Weather is Slowing Us Down

Written by Mark Koneff
Saturday, May 14, 2011

Photo of Mark Koneff.Two weeks into the survey and we’re already a week behind schedule in the Maine and Atlantic Canada crew area. We managed to finish Maine and begin surveying in New Brunswick yesterday, but we’re down today in Fredericton for rain and low ceilings, and we’re facing the possibility of another low pressure system stalling over the region. It’s looking now like we’ll be grounded at least through Tuesday and perhaps longer. It’s been a cool and wet spring across Maine and the Maritime provinces so far, and there’s no sign of that changing over the next week. In fact, Bathurst, New Brunswick, has recorded more rainfall in the past 2 weeks than any other town in Canada!

In Maine, habitat conditions were good and populations of many species appeared to be similar to last year; however, the black duck count was up from 2010. Conditions look good in general in New Brunswick. The cool, wet spring has contributed to a gradual break-up and snow melt, and has minimized flooding that can impact production. Here’s hopin’ for a peak of sunshine…

Leaves just beginning to pop in southern Maine.

Leaves just beginning to pop in southern Maine. Photo by J. Bidwell, US FWS (retired)

A typical bog in mid-coastal Maine.

A typical bog in mid-coastal Maine. Photo by J. Bidwell, US FWS (retired)

Thin advection fog begins to form along the Maine coast.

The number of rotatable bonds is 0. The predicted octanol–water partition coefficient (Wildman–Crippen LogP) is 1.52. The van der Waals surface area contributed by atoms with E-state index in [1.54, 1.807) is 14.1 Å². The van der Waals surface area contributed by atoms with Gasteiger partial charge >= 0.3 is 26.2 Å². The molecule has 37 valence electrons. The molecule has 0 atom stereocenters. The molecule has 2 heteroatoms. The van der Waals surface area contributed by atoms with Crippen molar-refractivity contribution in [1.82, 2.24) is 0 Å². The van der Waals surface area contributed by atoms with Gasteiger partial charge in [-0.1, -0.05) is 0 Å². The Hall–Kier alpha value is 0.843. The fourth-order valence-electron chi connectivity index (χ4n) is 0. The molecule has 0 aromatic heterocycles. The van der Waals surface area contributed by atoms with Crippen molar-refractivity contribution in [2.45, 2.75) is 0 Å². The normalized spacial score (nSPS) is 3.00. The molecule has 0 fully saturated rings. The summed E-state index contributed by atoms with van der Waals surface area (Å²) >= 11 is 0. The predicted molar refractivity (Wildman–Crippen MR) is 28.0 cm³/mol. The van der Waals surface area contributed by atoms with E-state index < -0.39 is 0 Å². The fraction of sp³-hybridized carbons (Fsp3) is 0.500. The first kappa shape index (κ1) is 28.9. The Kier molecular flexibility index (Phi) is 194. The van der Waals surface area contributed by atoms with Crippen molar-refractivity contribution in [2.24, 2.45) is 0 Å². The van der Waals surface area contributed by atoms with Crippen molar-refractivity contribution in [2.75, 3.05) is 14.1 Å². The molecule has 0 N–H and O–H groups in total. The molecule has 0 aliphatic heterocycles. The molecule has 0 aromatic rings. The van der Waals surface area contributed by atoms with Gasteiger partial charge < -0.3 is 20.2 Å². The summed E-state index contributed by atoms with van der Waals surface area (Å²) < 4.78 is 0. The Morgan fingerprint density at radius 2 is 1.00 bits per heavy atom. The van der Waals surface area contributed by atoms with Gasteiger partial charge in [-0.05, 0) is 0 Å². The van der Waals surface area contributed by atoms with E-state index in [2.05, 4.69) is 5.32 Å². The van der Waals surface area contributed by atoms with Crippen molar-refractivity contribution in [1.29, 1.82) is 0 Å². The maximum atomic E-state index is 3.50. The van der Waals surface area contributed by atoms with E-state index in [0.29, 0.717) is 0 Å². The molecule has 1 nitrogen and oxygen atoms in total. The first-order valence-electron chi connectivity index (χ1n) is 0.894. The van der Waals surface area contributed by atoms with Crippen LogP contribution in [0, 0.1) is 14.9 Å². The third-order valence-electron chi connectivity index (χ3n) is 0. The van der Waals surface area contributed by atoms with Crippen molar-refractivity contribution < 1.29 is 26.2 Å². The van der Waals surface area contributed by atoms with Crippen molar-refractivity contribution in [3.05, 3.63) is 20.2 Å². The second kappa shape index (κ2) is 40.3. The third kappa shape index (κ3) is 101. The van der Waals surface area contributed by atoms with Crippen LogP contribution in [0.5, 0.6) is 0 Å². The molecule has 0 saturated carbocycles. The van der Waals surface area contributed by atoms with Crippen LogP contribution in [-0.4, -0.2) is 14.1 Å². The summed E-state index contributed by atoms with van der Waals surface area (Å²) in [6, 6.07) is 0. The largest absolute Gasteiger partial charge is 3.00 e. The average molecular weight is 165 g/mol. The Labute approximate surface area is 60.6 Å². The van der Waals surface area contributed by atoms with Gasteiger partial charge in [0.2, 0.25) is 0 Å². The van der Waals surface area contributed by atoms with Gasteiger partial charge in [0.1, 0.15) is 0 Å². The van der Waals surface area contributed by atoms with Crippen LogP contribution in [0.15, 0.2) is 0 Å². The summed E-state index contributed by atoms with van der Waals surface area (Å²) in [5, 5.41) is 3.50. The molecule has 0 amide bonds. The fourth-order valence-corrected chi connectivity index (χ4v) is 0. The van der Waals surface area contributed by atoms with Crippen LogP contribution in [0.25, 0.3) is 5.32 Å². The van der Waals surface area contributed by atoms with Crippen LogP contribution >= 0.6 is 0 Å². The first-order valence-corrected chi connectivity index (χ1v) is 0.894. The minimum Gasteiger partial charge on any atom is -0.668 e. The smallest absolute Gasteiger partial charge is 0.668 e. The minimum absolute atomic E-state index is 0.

Thin advection fog begins to form along the Maine coast. Photo by J. Bidwell, US FWS (retired)

The performance of the PT6A-34 turbine engine in N769 comes in handy in the moutainous terrain of western Maine.

The performance of the PT6A-34 turbine engine in N769 comes in handy in the moutainous terrain of western Maine. Photo by J. Bidwell, US FWS (retired)

This is the computer used to record data during the survey.

This is the computer used to record data during the survey. Photo by J. Bidwell, US FWS (retired)

Beaver flowage.

Beaver flowage. Photo by J. Bidwell, US FWS (retired)

Newly erected wind turbines dotted the landscape east of Bangor.

Newly erected wind turbines dotted the landscape east of Bangor. Photo by J. Bidwell, US FWS (retired)

Puttin' a dent in the black fly population on a beautiful day to fly in Maine.

Puttin' a dent in the black fly population on a beautiful day to fly in Maine. Photo by J. Bidwell, US FWS (retired)

The view ahead as we approach the western face of Mt. Katahdin.

The view ahead as we approach the western face of Mt. Katahdin. Photo by J. Bidwell, US FWS (retired)

This is the summit of Mt. Katahdin, which is the northern terminus of the Appalachian Trail.

This is the summit of Mt. Katahdin, which is the northern terminus of the Appalachian Trail. Photo by J. Bidwell, US FWS (retired)

Its been a cool, wet, and gray spring so far in New Brunswick and the rest of the Maritime Provinces. No leaves making an appearance up here yet.

Its been a cool, wet, and gray spring so far in New Brunswick and the rest of the Maritime Provinces. No leaves making an appearance up here yet. Photo by J. Bidwell, US FWS (retired)